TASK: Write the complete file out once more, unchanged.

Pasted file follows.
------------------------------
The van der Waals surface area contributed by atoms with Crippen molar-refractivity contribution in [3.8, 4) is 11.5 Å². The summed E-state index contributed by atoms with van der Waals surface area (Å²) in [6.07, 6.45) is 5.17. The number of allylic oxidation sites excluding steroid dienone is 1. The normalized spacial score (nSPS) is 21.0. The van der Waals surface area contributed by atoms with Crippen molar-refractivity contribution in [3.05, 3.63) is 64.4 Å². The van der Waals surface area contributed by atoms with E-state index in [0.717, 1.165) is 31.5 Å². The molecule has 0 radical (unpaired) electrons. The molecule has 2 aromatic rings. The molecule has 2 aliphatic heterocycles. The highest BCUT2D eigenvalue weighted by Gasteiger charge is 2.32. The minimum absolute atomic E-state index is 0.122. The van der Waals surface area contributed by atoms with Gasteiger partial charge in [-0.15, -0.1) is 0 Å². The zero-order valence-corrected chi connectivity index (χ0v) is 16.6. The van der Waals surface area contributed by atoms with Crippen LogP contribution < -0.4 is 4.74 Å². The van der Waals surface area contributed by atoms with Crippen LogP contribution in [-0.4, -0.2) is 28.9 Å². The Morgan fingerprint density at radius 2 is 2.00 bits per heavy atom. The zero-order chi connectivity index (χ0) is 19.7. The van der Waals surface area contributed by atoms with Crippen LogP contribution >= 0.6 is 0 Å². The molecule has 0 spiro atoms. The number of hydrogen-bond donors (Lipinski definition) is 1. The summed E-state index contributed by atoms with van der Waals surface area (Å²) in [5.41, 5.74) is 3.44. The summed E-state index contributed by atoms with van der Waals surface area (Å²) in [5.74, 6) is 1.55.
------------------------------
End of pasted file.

The van der Waals surface area contributed by atoms with Crippen molar-refractivity contribution in [3.8, 4) is 11.5 Å². The summed E-state index contributed by atoms with van der Waals surface area (Å²) in [6.07, 6.45) is 5.17. The number of allylic oxidation sites excluding steroid dienone is 1. The normalized spacial score (nSPS) is 21.0. The van der Waals surface area contributed by atoms with Crippen molar-refractivity contribution in [3.05, 3.63) is 64.4 Å². The van der Waals surface area contributed by atoms with E-state index in [0.717, 1.165) is 31.5 Å². The molecule has 0 radical (unpaired) electrons. The molecule has 2 aromatic rings. The molecule has 2 aliphatic heterocycles. The highest BCUT2D eigenvalue weighted by Gasteiger charge is 2.32. The minimum absolute atomic E-state index is 0.122. The van der Waals surface area contributed by atoms with Gasteiger partial charge in [-0.15, -0.1) is 0 Å². The zero-order valence-corrected chi connectivity index (χ0v) is 16.6. The van der Waals surface area contributed by atoms with Crippen LogP contribution < -0.4 is 4.74 Å². The van der Waals surface area contributed by atoms with Crippen LogP contribution in [-0.4, -0.2) is 28.9 Å². The Morgan fingerprint density at radius 2 is 2.00 bits per heavy atom. The zero-order chi connectivity index (χ0) is 19.7. The van der Waals surface area contributed by atoms with Crippen LogP contribution >= 0.6 is 0 Å². The molecule has 0 spiro atoms. The number of hydrogen-bond donors (Lipinski definition) is 1. The summed E-state index contributed by atoms with van der Waals surface area (Å²) in [5.41, 5.74) is 3.44. The summed E-state index contributed by atoms with van der Waals surface area (Å²) in [5.74, 6) is 1.55.